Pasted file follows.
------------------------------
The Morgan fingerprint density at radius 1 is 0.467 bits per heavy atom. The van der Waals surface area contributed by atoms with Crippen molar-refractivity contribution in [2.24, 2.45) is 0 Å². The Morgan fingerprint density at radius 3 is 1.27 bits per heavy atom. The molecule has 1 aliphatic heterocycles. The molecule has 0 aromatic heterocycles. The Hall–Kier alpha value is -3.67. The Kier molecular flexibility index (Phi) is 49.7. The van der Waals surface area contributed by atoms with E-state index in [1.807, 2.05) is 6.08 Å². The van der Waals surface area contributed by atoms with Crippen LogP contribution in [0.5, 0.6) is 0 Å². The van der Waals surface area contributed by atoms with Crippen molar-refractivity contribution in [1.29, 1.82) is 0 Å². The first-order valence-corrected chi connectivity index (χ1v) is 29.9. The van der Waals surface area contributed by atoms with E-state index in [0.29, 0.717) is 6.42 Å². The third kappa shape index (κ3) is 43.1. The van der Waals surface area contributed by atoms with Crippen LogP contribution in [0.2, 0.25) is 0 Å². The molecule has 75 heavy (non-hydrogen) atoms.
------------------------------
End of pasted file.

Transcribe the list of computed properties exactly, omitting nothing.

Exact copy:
The Morgan fingerprint density at radius 1 is 0.467 bits per heavy atom. The van der Waals surface area contributed by atoms with Crippen molar-refractivity contribution in [2.24, 2.45) is 0 Å². The Morgan fingerprint density at radius 3 is 1.27 bits per heavy atom. The molecule has 1 aliphatic heterocycles. The molecule has 0 aromatic heterocycles. The Hall–Kier alpha value is -3.67. The Kier molecular flexibility index (Phi) is 49.7. The van der Waals surface area contributed by atoms with E-state index in [1.807, 2.05) is 6.08 Å². The van der Waals surface area contributed by atoms with Crippen LogP contribution in [0.5, 0.6) is 0 Å². The van der Waals surface area contributed by atoms with Crippen molar-refractivity contribution in [1.29, 1.82) is 0 Å². The first-order valence-corrected chi connectivity index (χ1v) is 29.9. The van der Waals surface area contributed by atoms with E-state index in [0.29, 0.717) is 6.42 Å². The third kappa shape index (κ3) is 43.1. The van der Waals surface area contributed by atoms with Crippen LogP contribution in [0.2, 0.25) is 0 Å². The molecule has 75 heavy (non-hydrogen) atoms.